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Bill Browder, CEO of Hermitage Capital Management, is seen at the company’s London office in February.

Luke Tchalenko/The Globe and Mail

Investigators have tracked millions of dollars associated with an elaborate tax fraud in Russia to bank accounts in Canada, bolstering their call for Ottawa to adopt legislation to freeze the assets of corrupt foreign officials.

Anglo-American financier Bill Browder and a team of investigators and lawyers compiled the data on the transfers of the funds, which indicate a clear Canadian connection to a $230-million (U.S.) swindle in 2007 by Russian officials who used his Russian-based hedge fund, Hermitage Capital Management.

Sergei Magnitsky, a legal adviser for Hermitage, was allegedly tortured and died in a Russian prison in 2009 after exposing the fraud to Russian authorities. Since then, Mr. Browder has helped international authorities track and freeze $43-million (U.S.) in assets related to the fraud, and persuaded governments to take action against Russian officials he says are engaged in the fraud and the cover-up of Mr. Magnitsky's death.

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In 2012, the United States adopted the Magnitsky Act, which freezes assets and bans visas for Russians who violate human rights.

While Canadian political parties are in favour of a Canadian version of the law, the current government has refused, despite strong support inside the Liberal caucus.

In a telephone interview from his London offices, Mr. Browder said his investigation proves the need to toughen legislation in Canada to deal with human-rights abusers.

Hermitage investigators found total transfers of $220,000 (U.S.) from two firms that received the proceeds of the fraud to four companies and individuals in Canada, and $1.5-million (U.S.) in wires to Canadian accounts from companies that were part of an alleged money-laundering network set up by the fraudsters. The investigation also identified $12.6-million (U.S.) in transfers from Canadian accounts to accounts linked to the network.

Hermitage started tracking the financial transfers out of Russia with the help of two whistle-blowers, and collaborated with governments around the world to map a web of firms and money flow.

"What we have here is a very direct and very clear documentation of how this affects Canada," Mr. Browder said. "It's not like Canada is sitting off in a different world where this dirty money doesn't touch it, so it's important for the politicians to realize that Canada is being abused by criminals and human-rights violators as much as many countries in Europe and elsewhere."

Foreign Affairs Minister Stéphane Dion says Canada's current laws are sufficient and that harming relations with Moscow would be pointless.

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Earlier this year, Conservative Senator Raynell Andreychuk tabled the Justice for Victims of Corrupt Foreign Officials Act (Sergei Magnitsky Law) in the Senate with support from colleagues such as independent Liberal Senator Percy Downe.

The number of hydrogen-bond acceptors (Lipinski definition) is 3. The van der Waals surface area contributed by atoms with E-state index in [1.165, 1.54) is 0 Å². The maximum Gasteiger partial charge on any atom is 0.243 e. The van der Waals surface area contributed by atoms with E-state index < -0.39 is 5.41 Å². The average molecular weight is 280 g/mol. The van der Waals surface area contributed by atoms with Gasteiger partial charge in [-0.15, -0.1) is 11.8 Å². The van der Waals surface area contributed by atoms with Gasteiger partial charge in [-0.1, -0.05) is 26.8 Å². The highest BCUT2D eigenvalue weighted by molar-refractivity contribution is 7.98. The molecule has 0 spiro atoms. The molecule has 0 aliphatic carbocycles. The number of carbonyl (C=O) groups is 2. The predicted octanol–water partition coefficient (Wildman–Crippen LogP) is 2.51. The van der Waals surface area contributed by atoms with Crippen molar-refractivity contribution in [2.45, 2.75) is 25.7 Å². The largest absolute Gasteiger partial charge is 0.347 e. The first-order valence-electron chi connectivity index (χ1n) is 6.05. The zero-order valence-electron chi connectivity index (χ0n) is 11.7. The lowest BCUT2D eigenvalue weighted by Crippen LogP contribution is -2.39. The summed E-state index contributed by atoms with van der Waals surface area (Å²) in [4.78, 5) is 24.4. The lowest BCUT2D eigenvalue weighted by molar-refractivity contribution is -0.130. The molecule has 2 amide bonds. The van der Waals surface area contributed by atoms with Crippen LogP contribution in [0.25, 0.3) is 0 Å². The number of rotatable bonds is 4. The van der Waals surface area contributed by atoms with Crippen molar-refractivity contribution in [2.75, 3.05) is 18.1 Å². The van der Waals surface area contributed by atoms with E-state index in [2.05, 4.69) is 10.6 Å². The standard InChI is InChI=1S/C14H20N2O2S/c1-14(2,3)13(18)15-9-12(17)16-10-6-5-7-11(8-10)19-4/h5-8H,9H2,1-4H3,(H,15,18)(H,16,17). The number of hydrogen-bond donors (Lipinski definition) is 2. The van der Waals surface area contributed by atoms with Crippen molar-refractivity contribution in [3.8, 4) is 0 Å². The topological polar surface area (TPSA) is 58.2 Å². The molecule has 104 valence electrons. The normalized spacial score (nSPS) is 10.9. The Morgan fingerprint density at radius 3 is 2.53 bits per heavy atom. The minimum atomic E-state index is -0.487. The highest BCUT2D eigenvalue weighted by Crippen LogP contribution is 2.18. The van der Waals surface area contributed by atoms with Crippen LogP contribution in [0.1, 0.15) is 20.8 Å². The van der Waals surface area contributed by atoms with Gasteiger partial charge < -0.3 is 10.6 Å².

The House foreign-affairs committee is reviewing the Freezing Assets of Corrupt Foreign Officials Act and the Special Economic Measures Act, which allows Canada to impose sanctions on foreign governments for grave breaches of international peace. Liberal MP Robert Nault, who chairs the committee, has said he favours updating the current legislation with broad powers to go after anyone accused of human-rights abuses, rather than just Russians.

Former interim Liberal leader Bob Rae said the new findings make this an issue of "real-world" politics.

"Our government, like other governments, needs the ability to deal with acts of corruption, the amassing of huge wealth as a result and the use of Canada as a money-laundering haven, because other countries are putting up walls and barriers," Mr. Rae said in an interview.

Former Liberal cabinet minister Irwin Cotler said the adoption of broad, Magnitsky-type legislation is essential in the fight against human-rights abuses.

"We owe it to Sergei Magnitsky and those associated with him, the human-rights defenders, to hold Russia accountable and at the very least to prevent them from laundering their proceeds abroad or from entering Canada with impunity," Mr. Cotler said in an interview.

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Hermitage's lawyers had the results of their investigation into Canadian transfers delivered by hand to the RCMP last week, as well as to the Ontario Provincial Police, the Sûreté du Québec, the Canada Revenue Agency and other government agencies and departments.

"On behalf of Hermitage, we respectfully request that you initiate an investigation and gather available evidence without delay to prevent the dissipation and loss of the illicit funds and, if appropriate, freeze such funds or other assets and hold the persons and entities who were involved in, benefited from and facilitated the money-laundering activities in Canada accountable for their unlawful conduct," said the document, which was also provided to The Globe and Mail.

Hermitage acknowledged it has only a "preliminary" overview of the financial transfers to Canada. The firm has obtained the names of the recipients of the funds, but has not uncovered any explanation for the individual transactions.

"What we would hope for is for Canadian authorities to use their powers to subpoena banks and companies, to raid institutions if necessary, to build up a much clearer picture of where this money was coming from, who benefited from it, what other money came into those accounts, and I suspect a much bigger money-laundering crime will be identified than just this one," Mr. Browder said.

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